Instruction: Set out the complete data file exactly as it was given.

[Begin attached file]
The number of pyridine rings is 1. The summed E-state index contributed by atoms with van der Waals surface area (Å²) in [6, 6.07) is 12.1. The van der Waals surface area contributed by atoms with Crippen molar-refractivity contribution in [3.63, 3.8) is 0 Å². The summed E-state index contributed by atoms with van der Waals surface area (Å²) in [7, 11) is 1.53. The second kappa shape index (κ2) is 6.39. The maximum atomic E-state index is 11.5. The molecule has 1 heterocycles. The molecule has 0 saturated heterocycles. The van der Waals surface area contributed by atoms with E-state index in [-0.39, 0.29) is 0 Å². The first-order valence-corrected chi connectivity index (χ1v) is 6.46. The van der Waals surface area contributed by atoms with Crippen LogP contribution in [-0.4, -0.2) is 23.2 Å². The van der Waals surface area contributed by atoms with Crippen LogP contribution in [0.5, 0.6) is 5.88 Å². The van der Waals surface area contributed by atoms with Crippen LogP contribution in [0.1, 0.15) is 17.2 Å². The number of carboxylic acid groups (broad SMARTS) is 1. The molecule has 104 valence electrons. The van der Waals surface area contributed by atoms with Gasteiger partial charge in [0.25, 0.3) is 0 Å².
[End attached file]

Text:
The number of pyridine rings is 1. The summed E-state index contributed by atoms with van der Waals surface area (Å²) in [6, 6.07) is 12.1. The van der Waals surface area contributed by atoms with Crippen molar-refractivity contribution in [3.63, 3.8) is 0 Å². The summed E-state index contributed by atoms with van der Waals surface area (Å²) in [7, 11) is 1.53. The second kappa shape index (κ2) is 6.39. The maximum atomic E-state index is 11.5. The molecule has 1 heterocycles. The molecule has 0 saturated heterocycles. The van der Waals surface area contributed by atoms with E-state index in [-0.39, 0.29) is 0 Å². The first-order valence-corrected chi connectivity index (χ1v) is 6.46. The van der Waals surface area contributed by atoms with Crippen LogP contribution in [-0.4, -0.2) is 23.2 Å². The van der Waals surface area contributed by atoms with Crippen LogP contribution in [0.5, 0.6) is 5.88 Å². The van der Waals surface area contributed by atoms with Crippen LogP contribution in [0.1, 0.15) is 17.2 Å². The number of carboxylic acid groups (broad SMARTS) is 1. The molecule has 104 valence electrons. The van der Waals surface area contributed by atoms with Gasteiger partial charge in [0.25, 0.3) is 0 Å².